During break one day she mentioned that she was a painter which developed into a discussion of artists we mutually admired. Although I look like a small town girl, which I am, I also happen to be discriminating about art. I worked for three years in the art history department at the University of Wisconsin and thus developed an appreciation of fine art. When she invited me over to see her work I prayed that it would not be the feeble work of the weekend landscape artist that I had seen so often when people showed me their art. Unfortunately, I have not developed the skill of false praise.
With trepidation, I drove up to her house which was a modern European custom designed home with odd angles nestled next to a pond on the outcropping of rock in the Carp hills. She came out to welcome me to her world of colour and light..
Her sun filled, open concept, multi leveled house was filled with interesting objects from her travels in Europe and Canada all arranged into interesting visual vignettes. Native artifacts like caribou antlers, and baskets, Delft Blue pottery, geometric rugs and throws made her home an adventure for the eye.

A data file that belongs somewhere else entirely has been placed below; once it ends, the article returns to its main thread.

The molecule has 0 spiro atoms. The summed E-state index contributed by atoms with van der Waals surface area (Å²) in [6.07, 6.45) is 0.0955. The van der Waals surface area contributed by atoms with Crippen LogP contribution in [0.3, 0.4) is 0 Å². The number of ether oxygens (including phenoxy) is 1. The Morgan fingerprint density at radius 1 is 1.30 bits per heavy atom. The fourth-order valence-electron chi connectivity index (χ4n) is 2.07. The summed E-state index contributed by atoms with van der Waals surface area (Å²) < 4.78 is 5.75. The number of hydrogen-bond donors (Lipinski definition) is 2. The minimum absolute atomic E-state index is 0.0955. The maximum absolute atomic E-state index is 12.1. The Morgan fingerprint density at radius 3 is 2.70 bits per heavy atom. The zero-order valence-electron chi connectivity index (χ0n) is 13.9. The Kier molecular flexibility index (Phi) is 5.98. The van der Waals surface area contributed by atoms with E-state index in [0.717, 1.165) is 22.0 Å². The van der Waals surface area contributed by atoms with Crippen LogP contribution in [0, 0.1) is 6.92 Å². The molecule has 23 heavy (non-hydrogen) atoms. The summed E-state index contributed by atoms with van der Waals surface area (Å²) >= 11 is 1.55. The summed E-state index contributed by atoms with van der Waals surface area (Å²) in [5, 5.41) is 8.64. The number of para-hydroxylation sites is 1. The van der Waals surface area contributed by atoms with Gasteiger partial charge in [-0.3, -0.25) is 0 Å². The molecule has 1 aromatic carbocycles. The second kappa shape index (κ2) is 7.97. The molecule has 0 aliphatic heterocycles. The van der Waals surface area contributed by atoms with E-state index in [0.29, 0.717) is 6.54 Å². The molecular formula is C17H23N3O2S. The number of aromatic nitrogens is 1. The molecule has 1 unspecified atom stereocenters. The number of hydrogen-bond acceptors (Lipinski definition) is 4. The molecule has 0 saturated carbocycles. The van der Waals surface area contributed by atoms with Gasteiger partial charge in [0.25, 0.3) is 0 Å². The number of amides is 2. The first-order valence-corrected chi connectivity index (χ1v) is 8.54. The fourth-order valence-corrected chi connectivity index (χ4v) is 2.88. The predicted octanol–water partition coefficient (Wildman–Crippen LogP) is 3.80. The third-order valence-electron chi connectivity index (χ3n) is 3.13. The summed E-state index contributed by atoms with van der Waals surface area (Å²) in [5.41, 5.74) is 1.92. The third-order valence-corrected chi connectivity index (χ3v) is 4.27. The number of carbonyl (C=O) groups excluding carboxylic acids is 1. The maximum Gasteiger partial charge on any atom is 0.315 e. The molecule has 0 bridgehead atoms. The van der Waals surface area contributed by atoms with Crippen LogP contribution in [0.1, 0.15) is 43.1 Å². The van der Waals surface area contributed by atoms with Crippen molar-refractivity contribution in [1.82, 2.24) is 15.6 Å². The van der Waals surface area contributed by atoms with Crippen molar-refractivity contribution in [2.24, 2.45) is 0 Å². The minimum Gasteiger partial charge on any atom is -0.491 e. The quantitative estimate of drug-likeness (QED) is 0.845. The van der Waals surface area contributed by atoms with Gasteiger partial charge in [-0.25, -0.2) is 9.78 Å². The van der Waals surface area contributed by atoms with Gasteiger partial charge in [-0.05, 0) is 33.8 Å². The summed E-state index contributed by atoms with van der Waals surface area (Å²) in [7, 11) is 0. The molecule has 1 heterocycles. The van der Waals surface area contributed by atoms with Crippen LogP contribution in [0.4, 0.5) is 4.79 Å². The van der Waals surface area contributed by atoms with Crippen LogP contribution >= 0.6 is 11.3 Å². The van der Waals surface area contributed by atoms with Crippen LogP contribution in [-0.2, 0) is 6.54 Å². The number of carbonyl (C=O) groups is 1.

But then there was the art. Amazingly beautiful paintings large and small done with impeccable skill and technique, capturing memories and ideas in colour, shape, light and emotion. I was so delighted and relieved that I could compliment her work without a false note.
During the many years Marjolijn lived in Carp, I would often go over to her house and lift my spirits by going into her studio to see what new inspiration she was exploring. We became good friends and have shared gallons of coffee, many hilarious moments, a few tears and a long history of loving art. She now lives in Wakefield so I don't see her nearly as often but when I need a spiritual lift I go to her website http://www.artisit.ca/ and drink up the beauty of her art..